The genius, who discovered the theory of relativity, died in 1955, aged 76. His brain was then removed and preserved for scientific research.
Scientists found that Einstein’s brain was the same as all the others except in one particular area – the region responsible for mathematical thought and the ability to think in terms of space and movement.
His organ will be displayed alongside that of computer pioneer Charles Babbage and criminals such as bodysnatcher William Burke.
The preserved brain of women’s rights campaigner Helen H Gardener who died in 1925 is also part of the display.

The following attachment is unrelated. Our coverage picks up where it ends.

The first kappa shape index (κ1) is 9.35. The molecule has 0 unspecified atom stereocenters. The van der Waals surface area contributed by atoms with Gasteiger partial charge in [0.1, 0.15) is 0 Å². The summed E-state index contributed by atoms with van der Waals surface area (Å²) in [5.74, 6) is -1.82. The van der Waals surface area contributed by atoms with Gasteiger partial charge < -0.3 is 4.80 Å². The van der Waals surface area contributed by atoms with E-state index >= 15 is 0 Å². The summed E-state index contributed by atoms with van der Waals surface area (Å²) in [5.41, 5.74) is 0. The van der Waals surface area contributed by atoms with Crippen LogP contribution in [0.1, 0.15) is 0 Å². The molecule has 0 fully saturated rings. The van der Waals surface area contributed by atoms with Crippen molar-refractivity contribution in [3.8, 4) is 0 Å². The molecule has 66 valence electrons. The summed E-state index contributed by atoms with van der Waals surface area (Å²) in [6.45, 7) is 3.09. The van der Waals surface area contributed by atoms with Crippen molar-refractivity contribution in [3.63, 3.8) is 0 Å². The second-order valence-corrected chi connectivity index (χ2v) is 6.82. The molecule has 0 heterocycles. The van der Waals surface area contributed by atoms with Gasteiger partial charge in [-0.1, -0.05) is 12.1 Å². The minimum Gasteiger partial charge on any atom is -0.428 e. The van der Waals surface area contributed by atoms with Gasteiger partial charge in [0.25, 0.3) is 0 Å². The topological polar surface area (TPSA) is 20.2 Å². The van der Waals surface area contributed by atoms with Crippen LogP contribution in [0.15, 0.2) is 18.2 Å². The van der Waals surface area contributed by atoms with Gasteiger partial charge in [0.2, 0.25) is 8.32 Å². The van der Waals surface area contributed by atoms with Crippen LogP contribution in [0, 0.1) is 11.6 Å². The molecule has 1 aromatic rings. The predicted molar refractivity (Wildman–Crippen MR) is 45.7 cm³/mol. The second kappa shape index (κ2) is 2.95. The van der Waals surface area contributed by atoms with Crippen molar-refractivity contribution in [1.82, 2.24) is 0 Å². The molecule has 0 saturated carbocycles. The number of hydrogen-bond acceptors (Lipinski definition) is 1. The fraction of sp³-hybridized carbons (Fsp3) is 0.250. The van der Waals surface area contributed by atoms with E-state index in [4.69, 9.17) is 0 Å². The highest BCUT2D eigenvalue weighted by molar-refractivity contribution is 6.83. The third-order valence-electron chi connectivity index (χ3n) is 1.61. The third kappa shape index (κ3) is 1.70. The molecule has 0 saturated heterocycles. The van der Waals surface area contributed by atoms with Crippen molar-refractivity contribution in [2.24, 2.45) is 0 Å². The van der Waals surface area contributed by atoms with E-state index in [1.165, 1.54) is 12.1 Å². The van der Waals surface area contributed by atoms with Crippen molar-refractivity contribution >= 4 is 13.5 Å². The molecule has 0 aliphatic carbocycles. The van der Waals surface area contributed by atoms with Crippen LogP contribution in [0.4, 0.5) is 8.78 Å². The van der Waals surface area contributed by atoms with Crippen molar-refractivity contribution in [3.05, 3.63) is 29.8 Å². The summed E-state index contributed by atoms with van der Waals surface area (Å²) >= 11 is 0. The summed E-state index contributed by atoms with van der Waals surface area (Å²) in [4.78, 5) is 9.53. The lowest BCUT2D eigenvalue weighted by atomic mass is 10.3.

Curator Marius Kwint said the exhibition was “a physical encounter with the brain as an organ and as an object”.
She says the exhibition will explore what has been done to brains in the cause of scientific study.
Brains: the mind as matter, runs from Thursday until June 17 at the Wellcome Collection in Euston Road, admission free.